Frances Anne Crewe, Lady Crewe, née Greville (November 1748 – 23 December 1818), was the daughter of Fulke Greville, envoy extraordinary to the elector of Bavaria, and his Irish wife, Frances Macartney, who was a poet, best known for "A Prayer for Indifference". She was considered one of the most beautiful women of her time, and was a political hostess with a sharp wit. In late 1783, when William Pitt the younger took office, she famously remarked that he "could do what he pleased during the holidays, but it would only be a mince-pie administration" (in other words it would barely last past Christmas; as it turned out she was wrong in her prediction, but virtually everyone in the political world agreed with her).
In 1766, Frances married John Crewe, who became Baron Crewe. They had four children, of whom two reached adulthood, John Crewe, 2nd Baron Crewe, and Emma Crewe, who married Foster Cunliffe-Offley. The younger John as an adult became completely estranged from his family. She was accustomed to entertain, at Crewe Hall, her husband's seat in Cheshire, and at her villa at Hampstead, some of the most distinguished of her contemporaries. Fox, who much admired her, Burke, Sheridan, Sir Joshua Reynolds, and Canning were frequent visitors. She was also on friendly terms with Charles Burney and Sarah Burney and Hester Thrale.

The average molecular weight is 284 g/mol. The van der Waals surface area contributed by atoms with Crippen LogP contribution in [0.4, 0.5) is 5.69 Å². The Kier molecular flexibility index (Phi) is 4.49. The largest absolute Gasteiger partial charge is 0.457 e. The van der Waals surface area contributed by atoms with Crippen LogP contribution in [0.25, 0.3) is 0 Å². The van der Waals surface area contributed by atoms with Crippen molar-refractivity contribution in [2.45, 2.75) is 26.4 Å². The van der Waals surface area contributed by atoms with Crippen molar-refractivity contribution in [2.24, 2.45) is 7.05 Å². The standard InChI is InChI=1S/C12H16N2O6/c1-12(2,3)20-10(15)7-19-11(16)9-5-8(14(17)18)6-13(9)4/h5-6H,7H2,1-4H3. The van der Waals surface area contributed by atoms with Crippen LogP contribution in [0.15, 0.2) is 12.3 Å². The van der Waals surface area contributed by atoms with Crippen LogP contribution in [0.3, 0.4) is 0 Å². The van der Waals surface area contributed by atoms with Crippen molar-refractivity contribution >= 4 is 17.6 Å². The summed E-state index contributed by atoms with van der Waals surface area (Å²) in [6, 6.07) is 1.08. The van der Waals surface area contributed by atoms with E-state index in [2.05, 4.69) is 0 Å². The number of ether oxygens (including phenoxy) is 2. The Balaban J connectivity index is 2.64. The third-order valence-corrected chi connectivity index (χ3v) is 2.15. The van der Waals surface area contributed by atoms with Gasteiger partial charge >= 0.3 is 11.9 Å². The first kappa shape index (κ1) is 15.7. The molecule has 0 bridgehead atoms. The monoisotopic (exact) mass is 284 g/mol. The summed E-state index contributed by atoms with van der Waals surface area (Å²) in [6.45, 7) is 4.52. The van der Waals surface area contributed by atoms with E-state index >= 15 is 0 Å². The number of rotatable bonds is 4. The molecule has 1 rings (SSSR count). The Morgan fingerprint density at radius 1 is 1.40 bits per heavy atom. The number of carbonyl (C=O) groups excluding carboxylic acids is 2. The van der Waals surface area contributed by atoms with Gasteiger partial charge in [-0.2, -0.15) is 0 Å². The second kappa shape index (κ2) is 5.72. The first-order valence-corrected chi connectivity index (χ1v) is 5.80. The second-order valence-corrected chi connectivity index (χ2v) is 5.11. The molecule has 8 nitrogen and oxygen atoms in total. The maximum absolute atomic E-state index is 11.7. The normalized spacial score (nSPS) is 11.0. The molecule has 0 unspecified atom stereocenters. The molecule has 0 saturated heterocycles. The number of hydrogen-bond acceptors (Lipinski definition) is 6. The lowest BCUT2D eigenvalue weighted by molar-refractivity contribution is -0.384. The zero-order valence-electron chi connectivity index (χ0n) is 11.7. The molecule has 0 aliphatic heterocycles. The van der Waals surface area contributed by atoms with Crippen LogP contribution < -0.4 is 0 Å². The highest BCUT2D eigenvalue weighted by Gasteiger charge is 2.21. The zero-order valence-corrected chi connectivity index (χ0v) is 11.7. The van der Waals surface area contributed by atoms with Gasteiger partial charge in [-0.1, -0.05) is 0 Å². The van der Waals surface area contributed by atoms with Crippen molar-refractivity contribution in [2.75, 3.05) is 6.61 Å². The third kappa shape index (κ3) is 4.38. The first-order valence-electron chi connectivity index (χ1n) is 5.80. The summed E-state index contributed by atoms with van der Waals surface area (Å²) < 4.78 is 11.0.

In May 1784 when Charles James Fox, after an epic battle, was finally confirmed as MP for Westminster, Frances Crewe hosted a party to celebrate, where all the guests were asked to wear Fox's chosen colours, blue and buff. The Prince of Wales gave a toast True blue and Mrs. Crewe. She famously replied True blue and all of you.
Sheridan dedicated the School for Scandal to her, and some lines addressed to her by Fox were printed at the Strawberry Hill Press in 1775. Three portraits by Reynolds have been engraved, in one of which she appears with her brother as Hebe and Cupid. She died on 23 December 1818.
- This article incorporates text from a publication now in the public domain: Rigg, James McMullen (1888). "Crewe, Frances Anne". In Stephen, Leslie (ed.). Dictionary of National Biography. 13. London: Smith, Elder & Co. p. 90. The entry cites:
- Hinchliffe's Barthomley, pp. 306–10
- D'Arblay's Memoirs
- Piozzi's Autobiography, 2nd ed.
- Warburton's Memoirs of Horace Walpole, ii. 223
- Michael Allen (Editor and Foreword): An English Lady in Paris : the diary of Frances Anne Crewe, 1786, St Leonards, U.K. : Oxford-Stockley Publications, 2006, ISBN 0-9552490-0-7